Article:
However, instead of a score of books coming out every week, we have hundreds coming out every day. Only the largest releases get any kind of review in a major publication. So how do you find books? Via advertising. And how does advertising find you? Via placement on similar books. And how do you find similar books? By identifying every more granular sub-genres.

You advertise your zombie novel on the pages of other zombie novels. You advertise your medical thriller on the pages of other medical thrillers. You advertise your Amish romance on the pages of other Amish romances. And so on. People write to genre not because readers only want to read novels that conform strictly to genre, but because in the vast pool of books and the vast pool of humanity, it's easier to track down readers who might want to read your particular novel if you write a novel which is clearly similar to other novels that people already like.


Anonymous said...

Ads are not the way to go. Readers are swamped with ads. Word of mouth is far more powerful. How does one get that if an indie writer? It's a steep uphill battle, but not impossible. One way is to give away copies to reviewers. Another is to serialize a novel on Wattpad or one of the easily accessible sites, and build a readership there. A good cover is vital, unfortunately: though it has nothing to do with the book, it first must catch the eye.

Sally Thomas said...

I wouldn't discount real-time, real-life networks. After ten years in NC, I have just, this year, joined both the NC Poetry Society and the NC Writers' Network, both of which do a lot of . . . networking. There is an online component, in that you can send them your news for their monthly email newsletter (and yes, in NC anyway, there are a lot of indie writers in various genres who propagate their publishing news this way). But there's also a real-life component in that there are readings, conferences, gatherings where you can share your writing.

As a poet, I benefit from the open-mic nights at a coffeehouse in the town up the road from mine -- last time I went, I read a little bit from my last chapbook, and five people asked if I had copies to sell (I didn't at the time, silly me -- but I'm taking them next time). Prose may be a little trickier -- they don't usually do fiction open-mic nights! But I really do think legwork like that, if you can do it -- getting not just your work out there, but you attached to it, on whatever scale "book tour" you can manage -- makes some difference.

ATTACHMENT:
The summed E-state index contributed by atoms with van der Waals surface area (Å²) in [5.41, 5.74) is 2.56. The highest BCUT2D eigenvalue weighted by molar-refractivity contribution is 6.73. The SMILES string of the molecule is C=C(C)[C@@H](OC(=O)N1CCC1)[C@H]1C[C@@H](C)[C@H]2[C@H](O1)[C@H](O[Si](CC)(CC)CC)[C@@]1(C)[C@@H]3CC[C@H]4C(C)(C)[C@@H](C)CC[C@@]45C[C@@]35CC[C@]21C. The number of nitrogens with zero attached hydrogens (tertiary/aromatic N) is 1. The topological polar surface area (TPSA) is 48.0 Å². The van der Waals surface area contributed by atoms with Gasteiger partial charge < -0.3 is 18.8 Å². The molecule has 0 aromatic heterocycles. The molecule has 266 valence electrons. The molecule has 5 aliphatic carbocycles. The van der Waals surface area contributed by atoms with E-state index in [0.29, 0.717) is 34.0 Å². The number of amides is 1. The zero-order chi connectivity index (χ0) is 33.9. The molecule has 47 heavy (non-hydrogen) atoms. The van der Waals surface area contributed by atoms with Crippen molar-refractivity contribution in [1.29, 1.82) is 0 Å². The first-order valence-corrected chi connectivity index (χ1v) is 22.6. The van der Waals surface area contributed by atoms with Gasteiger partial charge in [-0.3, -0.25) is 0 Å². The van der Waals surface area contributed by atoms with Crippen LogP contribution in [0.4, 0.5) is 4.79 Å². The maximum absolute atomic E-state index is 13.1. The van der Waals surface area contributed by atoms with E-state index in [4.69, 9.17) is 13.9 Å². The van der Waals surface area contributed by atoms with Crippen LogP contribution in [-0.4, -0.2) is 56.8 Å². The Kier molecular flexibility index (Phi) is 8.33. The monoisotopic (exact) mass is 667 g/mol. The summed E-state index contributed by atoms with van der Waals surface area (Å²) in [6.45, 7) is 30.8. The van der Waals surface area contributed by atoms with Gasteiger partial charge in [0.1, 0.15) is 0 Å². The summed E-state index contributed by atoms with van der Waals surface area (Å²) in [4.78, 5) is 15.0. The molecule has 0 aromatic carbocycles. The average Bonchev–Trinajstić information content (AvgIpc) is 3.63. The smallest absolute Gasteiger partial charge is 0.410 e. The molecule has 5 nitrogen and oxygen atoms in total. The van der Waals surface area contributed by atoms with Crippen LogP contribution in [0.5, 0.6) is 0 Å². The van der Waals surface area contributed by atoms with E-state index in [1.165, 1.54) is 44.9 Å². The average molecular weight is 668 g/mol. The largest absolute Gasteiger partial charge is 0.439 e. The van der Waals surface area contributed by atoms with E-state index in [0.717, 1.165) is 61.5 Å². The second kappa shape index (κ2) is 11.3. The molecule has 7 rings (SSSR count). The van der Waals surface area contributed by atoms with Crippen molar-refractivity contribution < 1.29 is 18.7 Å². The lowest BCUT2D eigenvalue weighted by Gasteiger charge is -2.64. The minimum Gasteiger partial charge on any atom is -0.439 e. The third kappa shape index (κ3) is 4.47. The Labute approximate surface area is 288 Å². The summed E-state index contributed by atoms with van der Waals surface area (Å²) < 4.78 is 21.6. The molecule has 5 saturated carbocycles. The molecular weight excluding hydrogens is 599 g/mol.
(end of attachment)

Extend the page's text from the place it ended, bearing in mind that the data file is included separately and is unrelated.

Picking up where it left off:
But as a poet (though I do also write fiction) I have exactly zero expectation of actually making money. When I do -- and sometimes I do, though in little drips -- I'm caught totally off-guard. Still, the more I meet and talk to people, and the more I capitalize on whatever opportunities there are to be out in person with my work, the more those little drips tend to come in (and the more people who aren't my immediate circle know my name).

Book contests -- though submission fees are something of a boondoggle -- are an option as well. There are many good competitions open to novel-length fiction submissions. Poets and Writers is a good source of information, offering listings of literary contests month by month. The Submittable submission engine, which most presses and magazines use now (and which is a Godsend for people like me whose whole literary career would otherwise stall out at the "find a stamp" step of the process), also lists competitions and other submission opportunities. All presses are not equal, of course, and the playing field is pretty interesting these days. I find that the market for my rather old-fashioned literary fiction is pretty limited. But it's there . . . Anyway, that may be another legitimate option to explore.

Agnes said...

I think it's a wrong way to put it to "find your genre and work within it" - although "find your genre" seems to be a good advice if you want to find a target readership. it could be actually a good way of advertizing if your book is similar to X genre but differs in Y specific way. It seems to me not a bad thing to define your writing against a known genre, even if one's sense of poetic/creative identity rebels against "working within the confines" of that genre.